After losing the World Series to the Kansas City Royals, the New York Mets are trying to show that they are legitimate contenders once again. Entering yesterday's game, they were tied for the division lead, even with Matt Harvey struggling out of the gate. Last season, they became known for their signature 90-mph sliders, as pointed out by Eno Sarris at FanGraphs. This year, they are doing something similar, with a few of their starters throwing the same kind of sinker.
Usually, two-seam fastballs will rely on movement to generate groundballs. That movement will come in the form of both horizontal tailing action, and vertical drop. According to Pitch F/X, Mets starters Noah Syndergaard and Jacob deGrom have all but forgotten about the vertical movement part:
|Name||Avg. Vertical Movement (4 Seam)||Avg. VMov (2 Seam)||Avg. VMov (Sinker)||Difference|
While deGrom has cut back on his sinker usage this year, Matz and Syndergaard are riding the pitch to stardom. According to pitch value metrics at FanGraphs, Matz and Syndergaard have had the second and third most valuable sinkers of 2016, behind Jake Arrieta. Pitch F/X websites say that Steven Matz has thrown two four-seam fastballs on the season, which may be the result of an error in the pitch-categorizing algorithm. While the typical two-seamer will drop three or four inches relative to a four-seam fastball, deGrom, Matz, and Syndergaard are throwing two-seamers that barely have any dropping action.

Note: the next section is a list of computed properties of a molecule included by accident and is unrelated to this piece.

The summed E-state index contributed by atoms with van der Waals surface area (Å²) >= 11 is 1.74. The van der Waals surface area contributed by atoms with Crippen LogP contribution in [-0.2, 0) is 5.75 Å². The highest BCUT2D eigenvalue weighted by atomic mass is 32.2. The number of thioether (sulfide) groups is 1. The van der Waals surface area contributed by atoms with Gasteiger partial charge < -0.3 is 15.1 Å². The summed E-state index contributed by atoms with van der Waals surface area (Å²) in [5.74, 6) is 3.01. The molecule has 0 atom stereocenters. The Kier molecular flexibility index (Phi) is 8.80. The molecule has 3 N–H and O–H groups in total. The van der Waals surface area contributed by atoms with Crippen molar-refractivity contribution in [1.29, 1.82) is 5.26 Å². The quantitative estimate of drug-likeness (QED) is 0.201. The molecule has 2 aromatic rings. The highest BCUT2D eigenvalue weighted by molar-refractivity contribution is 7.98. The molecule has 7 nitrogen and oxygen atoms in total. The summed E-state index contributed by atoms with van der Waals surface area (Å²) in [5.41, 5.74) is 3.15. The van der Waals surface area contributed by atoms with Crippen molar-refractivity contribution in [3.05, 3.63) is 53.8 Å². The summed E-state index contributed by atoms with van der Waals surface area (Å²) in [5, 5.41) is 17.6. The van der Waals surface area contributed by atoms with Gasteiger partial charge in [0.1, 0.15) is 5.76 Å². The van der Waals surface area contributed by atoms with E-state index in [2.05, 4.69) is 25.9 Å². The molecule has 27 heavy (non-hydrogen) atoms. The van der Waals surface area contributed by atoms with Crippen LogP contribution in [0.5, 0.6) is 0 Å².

Statcast data can also put these pitches into context. deGrom, Matz, and Syndergaard all have long strides towards the plate and/or forward release points, as shown by Statcast's extension metric:
|MLB Average||6.15 ft.|
|Jacob deGrom||6.90 ft.|
|Steven Matz||6.49 ft.|
|Noah Syndergaard||6.89 ft.|
As if their arms weren't already strong enough, their pitches appear to be faster than they are because they are released closer to the plate. Syndergaard's average sinker looks like 99 mph, while Matz's two-seamer will look like 94. Matz also has the advantage of overpowering lefties being more rare than right-handed flamethrowers, so his 94 mph sinker is probably that much more difficult to hit.
The significance of Matz and Syndergaard dominating with their sinkers is that they are really just sticking to the basics. Both plus velocity and plus movement are tough enough for hitters to pick up on their own. The Mets are simply throwing sinkers with velocity and good horizontal movement and daring hitters to do something about it. Even without significant sinking action, their release points are enough to keep hitters guessing.
For the Yankees, someone like Luis Severino figures to be a perfect candidate to try the Mets' sinker out. He has average extension on his four-seam fastball, and spin rate that is slightly below average, according to Statcast. Despite tremendous velocity, hitters have a 1.038 OPS against Severino's fastball. If he is too good for the minors, but is hitting a wall in the big leagues, he might as well try mixing in a sinker to diversify his arsenal.
Last year, the New York Mets became known for keeping it simple with their sliders. Instead of trying to get Andrew Miller-esque movement, they threw their sliders at around 90 mph, using a combination of velocity and just enough movement to overpower hitters. This season, it looks like they are doing the same thing with the two-seam fastball. Once again, the Mets are showing that less is sometimes more for pitchers.
Pitch F/X data is courtesy of FanGraphs, Statcast data is from MLB.com.